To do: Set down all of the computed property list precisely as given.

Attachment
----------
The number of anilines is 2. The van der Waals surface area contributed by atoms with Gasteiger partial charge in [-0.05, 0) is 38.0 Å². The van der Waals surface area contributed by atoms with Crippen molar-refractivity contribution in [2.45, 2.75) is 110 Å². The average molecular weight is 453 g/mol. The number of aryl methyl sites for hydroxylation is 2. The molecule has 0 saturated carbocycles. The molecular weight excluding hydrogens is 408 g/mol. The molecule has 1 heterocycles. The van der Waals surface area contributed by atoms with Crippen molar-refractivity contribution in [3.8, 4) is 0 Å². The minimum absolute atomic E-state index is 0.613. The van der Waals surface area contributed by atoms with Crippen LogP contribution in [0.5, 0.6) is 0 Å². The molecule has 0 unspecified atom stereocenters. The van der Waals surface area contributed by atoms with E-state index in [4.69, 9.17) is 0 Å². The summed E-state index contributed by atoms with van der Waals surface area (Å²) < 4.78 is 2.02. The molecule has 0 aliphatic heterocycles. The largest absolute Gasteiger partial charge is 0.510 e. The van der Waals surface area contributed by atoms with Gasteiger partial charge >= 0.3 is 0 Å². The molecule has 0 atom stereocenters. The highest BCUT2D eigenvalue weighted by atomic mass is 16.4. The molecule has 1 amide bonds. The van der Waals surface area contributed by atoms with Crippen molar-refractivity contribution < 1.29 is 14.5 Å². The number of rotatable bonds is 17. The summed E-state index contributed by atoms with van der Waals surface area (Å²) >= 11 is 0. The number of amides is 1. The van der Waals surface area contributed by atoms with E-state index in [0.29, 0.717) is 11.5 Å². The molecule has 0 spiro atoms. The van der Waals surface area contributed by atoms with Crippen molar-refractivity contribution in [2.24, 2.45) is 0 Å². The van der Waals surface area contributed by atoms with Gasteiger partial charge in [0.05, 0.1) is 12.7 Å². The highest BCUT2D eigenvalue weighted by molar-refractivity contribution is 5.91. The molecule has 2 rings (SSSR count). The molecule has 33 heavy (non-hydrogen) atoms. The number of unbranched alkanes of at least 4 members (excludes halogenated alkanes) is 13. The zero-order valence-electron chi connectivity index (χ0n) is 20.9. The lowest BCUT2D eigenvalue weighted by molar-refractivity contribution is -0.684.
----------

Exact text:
The number of anilines is 2. The van der Waals surface area contributed by atoms with Gasteiger partial charge in [-0.05, 0) is 38.0 Å². The van der Waals surface area contributed by atoms with Crippen molar-refractivity contribution in [2.45, 2.75) is 110 Å². The average molecular weight is 453 g/mol. The number of aryl methyl sites for hydroxylation is 2. The molecule has 0 saturated carbocycles. The molecular weight excluding hydrogens is 408 g/mol. The molecule has 1 heterocycles. The van der Waals surface area contributed by atoms with Crippen molar-refractivity contribution in [3.8, 4) is 0 Å². The minimum absolute atomic E-state index is 0.613. The van der Waals surface area contributed by atoms with Crippen LogP contribution in [0.5, 0.6) is 0 Å². The molecule has 0 unspecified atom stereocenters. The van der Waals surface area contributed by atoms with E-state index in [4.69, 9.17) is 0 Å². The summed E-state index contributed by atoms with van der Waals surface area (Å²) < 4.78 is 2.02. The molecule has 0 aliphatic heterocycles. The largest absolute Gasteiger partial charge is 0.510 e. The van der Waals surface area contributed by atoms with Gasteiger partial charge >= 0.3 is 0 Å². The molecule has 0 atom stereocenters. The highest BCUT2D eigenvalue weighted by atomic mass is 16.4. The molecule has 1 amide bonds. The van der Waals surface area contributed by atoms with Crippen molar-refractivity contribution < 1.29 is 14.5 Å². The number of rotatable bonds is 17. The summed E-state index contributed by atoms with van der Waals surface area (Å²) >= 11 is 0. The number of amides is 1. The van der Waals surface area contributed by atoms with E-state index in [0.29, 0.717) is 11.5 Å². The molecule has 0 spiro atoms. The van der Waals surface area contributed by atoms with Crippen molar-refractivity contribution in [2.24, 2.45) is 0 Å². The van der Waals surface area contributed by atoms with Gasteiger partial charge in [0.05, 0.1) is 12.7 Å². The highest BCUT2D eigenvalue weighted by molar-refractivity contribution is 5.91. The molecule has 2 rings (SSSR count). The molecule has 33 heavy (non-hydrogen) atoms. The number of unbranched alkanes of at least 4 members (excludes halogenated alkanes) is 13. The zero-order valence-electron chi connectivity index (χ0n) is 20.9. The lowest BCUT2D eigenvalue weighted by molar-refractivity contribution is -0.684.